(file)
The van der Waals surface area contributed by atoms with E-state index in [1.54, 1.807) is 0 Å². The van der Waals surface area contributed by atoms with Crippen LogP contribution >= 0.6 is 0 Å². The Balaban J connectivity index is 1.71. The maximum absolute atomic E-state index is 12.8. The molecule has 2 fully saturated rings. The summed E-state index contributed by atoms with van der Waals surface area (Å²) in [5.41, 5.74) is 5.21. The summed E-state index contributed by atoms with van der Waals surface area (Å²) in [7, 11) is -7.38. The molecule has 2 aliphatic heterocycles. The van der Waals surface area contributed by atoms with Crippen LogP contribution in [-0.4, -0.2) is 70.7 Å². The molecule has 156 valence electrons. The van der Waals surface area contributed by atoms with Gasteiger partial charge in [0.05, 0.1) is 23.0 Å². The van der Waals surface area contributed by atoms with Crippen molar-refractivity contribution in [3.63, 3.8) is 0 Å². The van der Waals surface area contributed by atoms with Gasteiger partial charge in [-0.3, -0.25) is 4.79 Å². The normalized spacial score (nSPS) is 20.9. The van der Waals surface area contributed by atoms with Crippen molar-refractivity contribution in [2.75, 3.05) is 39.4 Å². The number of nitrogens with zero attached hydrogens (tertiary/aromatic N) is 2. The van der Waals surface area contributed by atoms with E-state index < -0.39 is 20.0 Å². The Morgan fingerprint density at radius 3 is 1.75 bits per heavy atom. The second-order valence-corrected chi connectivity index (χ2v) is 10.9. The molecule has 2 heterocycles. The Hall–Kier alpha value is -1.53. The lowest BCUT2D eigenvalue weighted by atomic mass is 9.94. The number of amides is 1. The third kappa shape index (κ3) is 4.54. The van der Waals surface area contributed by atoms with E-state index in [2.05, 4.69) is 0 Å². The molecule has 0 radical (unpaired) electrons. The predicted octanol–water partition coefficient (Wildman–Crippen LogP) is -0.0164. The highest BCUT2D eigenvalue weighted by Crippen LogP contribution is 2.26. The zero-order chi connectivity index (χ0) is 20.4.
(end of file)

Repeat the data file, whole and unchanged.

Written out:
The van der Waals surface area contributed by atoms with E-state index in [1.54, 1.807) is 0 Å². The van der Waals surface area contributed by atoms with Crippen LogP contribution >= 0.6 is 0 Å². The Balaban J connectivity index is 1.71. The maximum absolute atomic E-state index is 12.8. The molecule has 2 fully saturated rings. The summed E-state index contributed by atoms with van der Waals surface area (Å²) in [5.41, 5.74) is 5.21. The summed E-state index contributed by atoms with van der Waals surface area (Å²) in [7, 11) is -7.38. The molecule has 2 aliphatic heterocycles. The van der Waals surface area contributed by atoms with Crippen LogP contribution in [-0.4, -0.2) is 70.7 Å². The molecule has 156 valence electrons. The van der Waals surface area contributed by atoms with Gasteiger partial charge in [0.05, 0.1) is 23.0 Å². The van der Waals surface area contributed by atoms with Crippen molar-refractivity contribution in [3.63, 3.8) is 0 Å². The van der Waals surface area contributed by atoms with Gasteiger partial charge in [-0.3, -0.25) is 4.79 Å². The normalized spacial score (nSPS) is 20.9. The van der Waals surface area contributed by atoms with Crippen molar-refractivity contribution in [2.75, 3.05) is 39.4 Å². The number of nitrogens with zero attached hydrogens (tertiary/aromatic N) is 2. The van der Waals surface area contributed by atoms with E-state index < -0.39 is 20.0 Å². The Morgan fingerprint density at radius 3 is 1.75 bits per heavy atom. The second-order valence-corrected chi connectivity index (χ2v) is 10.9. The molecule has 2 heterocycles. The Hall–Kier alpha value is -1.53. The lowest BCUT2D eigenvalue weighted by atomic mass is 9.94. The number of amides is 1. The third kappa shape index (κ3) is 4.54. The van der Waals surface area contributed by atoms with E-state index in [2.05, 4.69) is 0 Å². The molecule has 0 radical (unpaired) electrons. The predicted octanol–water partition coefficient (Wildman–Crippen LogP) is -0.0164. The highest BCUT2D eigenvalue weighted by Crippen LogP contribution is 2.26. The zero-order chi connectivity index (χ0) is 20.4.